And that is things began to add up. In early September, Abilene’s City Council dealt with the issue of shallow ground water in northern Abilene and its unsanitary condition by issuing a warning to residents with wells into this water source – do not drink the water, do not use the water for irrigating vegetables, do not allow pets or livestock to drink the water. Angelo can testify to the presence of nasty bacteria in the water. Add to Angelo’s work confirming evidence from Amanda Carter, a classmate who tested water from her father’s north-side well, and you have every reason to believe City Council made the right decision.
Its nice when what you are doing in the lab to develop basic skills has a purpose and relevance to society.
This fall at universities around the world, some students will engage in a two-pronged approach to learning the knowledge and skills of microbiology lab technique. They will learn the conventional way, loop and burner and tubes and plates, and they will expand their opportunity to think like a microbiologist and simulate their lab work using their computers with software developed by Dr. Gary Wilson and his partners at Intuitive Systems, Inc. The software, VirtualUnknown(TM) Microbiology, is now over a decade old, and this summer marks the end of a two year-long development program to create a new, more versatile version. Dr. Wilson’s son, Marcus Wilson, has been the Java-developer making it all happen.
The original VU Microbiology was developed with particular goals in mind: solid microbiology instruction, true-to-life simulation requiring knowledge of aseptic technique, opportunities for students to make mistakes with consequences, detailed reporting in the Virtual Lab Report of all errors in technique and judgment – all in a game-like atmosphere. Judging by the popularity of the software with allied health programs, it scores on all points. But the leaps in technology over the past ten years have necessitated parallel improvements in the software. Whereas the original product was PC-exclusively and largely stand-alone, the new version will be “platform neutral” and Web-based. Testing on Mac, Linux, and Windows have all gone well, meaning any student with any computer will soon have equal access to this tool. VirtualUnknown(TM) Microbiology Web Edition (VUWEB) will be “Micro Anywhere!” incarnate.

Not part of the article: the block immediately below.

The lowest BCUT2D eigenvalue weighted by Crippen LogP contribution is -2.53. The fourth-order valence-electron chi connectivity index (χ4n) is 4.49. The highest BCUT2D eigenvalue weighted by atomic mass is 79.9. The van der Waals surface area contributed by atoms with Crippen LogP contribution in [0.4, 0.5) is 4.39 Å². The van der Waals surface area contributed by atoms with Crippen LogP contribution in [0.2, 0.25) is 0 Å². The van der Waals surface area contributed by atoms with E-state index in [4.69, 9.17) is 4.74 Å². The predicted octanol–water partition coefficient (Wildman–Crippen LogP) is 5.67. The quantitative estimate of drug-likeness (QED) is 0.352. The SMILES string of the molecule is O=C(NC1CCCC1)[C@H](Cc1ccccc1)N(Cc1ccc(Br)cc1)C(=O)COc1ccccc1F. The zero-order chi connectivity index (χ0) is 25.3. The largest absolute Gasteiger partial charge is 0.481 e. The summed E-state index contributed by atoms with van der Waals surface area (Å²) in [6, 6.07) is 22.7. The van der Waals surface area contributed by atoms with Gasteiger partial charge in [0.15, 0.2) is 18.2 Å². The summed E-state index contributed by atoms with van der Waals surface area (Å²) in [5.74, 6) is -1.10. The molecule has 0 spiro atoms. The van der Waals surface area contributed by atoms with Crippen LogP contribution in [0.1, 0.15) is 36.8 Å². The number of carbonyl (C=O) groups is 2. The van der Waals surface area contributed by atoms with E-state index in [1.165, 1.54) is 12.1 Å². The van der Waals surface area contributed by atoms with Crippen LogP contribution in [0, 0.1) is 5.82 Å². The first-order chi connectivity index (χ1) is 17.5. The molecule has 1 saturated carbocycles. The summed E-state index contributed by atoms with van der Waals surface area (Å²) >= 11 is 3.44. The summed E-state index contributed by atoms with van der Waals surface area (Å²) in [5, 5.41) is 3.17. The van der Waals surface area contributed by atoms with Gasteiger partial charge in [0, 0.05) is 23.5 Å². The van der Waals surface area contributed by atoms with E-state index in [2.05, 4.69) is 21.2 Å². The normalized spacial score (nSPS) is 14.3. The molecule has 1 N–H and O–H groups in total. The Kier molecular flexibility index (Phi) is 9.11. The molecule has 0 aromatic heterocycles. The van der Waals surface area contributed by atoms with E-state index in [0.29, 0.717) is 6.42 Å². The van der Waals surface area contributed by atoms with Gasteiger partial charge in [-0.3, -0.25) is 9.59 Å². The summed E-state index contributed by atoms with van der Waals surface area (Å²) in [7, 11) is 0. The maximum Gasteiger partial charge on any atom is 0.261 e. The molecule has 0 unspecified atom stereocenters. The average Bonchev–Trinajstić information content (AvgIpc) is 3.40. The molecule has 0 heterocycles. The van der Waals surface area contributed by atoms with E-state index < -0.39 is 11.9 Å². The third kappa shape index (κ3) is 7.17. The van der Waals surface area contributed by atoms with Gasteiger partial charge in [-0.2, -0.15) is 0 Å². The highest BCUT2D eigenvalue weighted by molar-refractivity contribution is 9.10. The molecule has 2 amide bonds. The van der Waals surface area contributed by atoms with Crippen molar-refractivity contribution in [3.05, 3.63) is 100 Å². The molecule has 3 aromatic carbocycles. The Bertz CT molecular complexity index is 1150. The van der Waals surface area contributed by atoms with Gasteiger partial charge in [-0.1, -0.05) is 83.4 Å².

To make that happen, Dr. Wilson has spent the summer taking care of the content and support components, while Marcus has been polishing the look, feel, and action of the software. Several tests were replaced with updated versions. New Help files had to be created that accounted for the current state of computer skills in average students, rather than on the average computer skills of 1998. A new lab activities manual was written, entitled Micro Digital Media(TM), along with an instructor’s key. MDM gets right to the nuts and bolts of microbiology and spends its 100 pages helping students learn how lab skills are used in a health setting. There is even an exercise to help students learn how to make fancy research posters to display their work.
What’s left? The Help files are text- and graphic-centered, but will also have extensive videos still in production. And there’s extensive beta testing to come. Anticipated product release will be Spring 2012.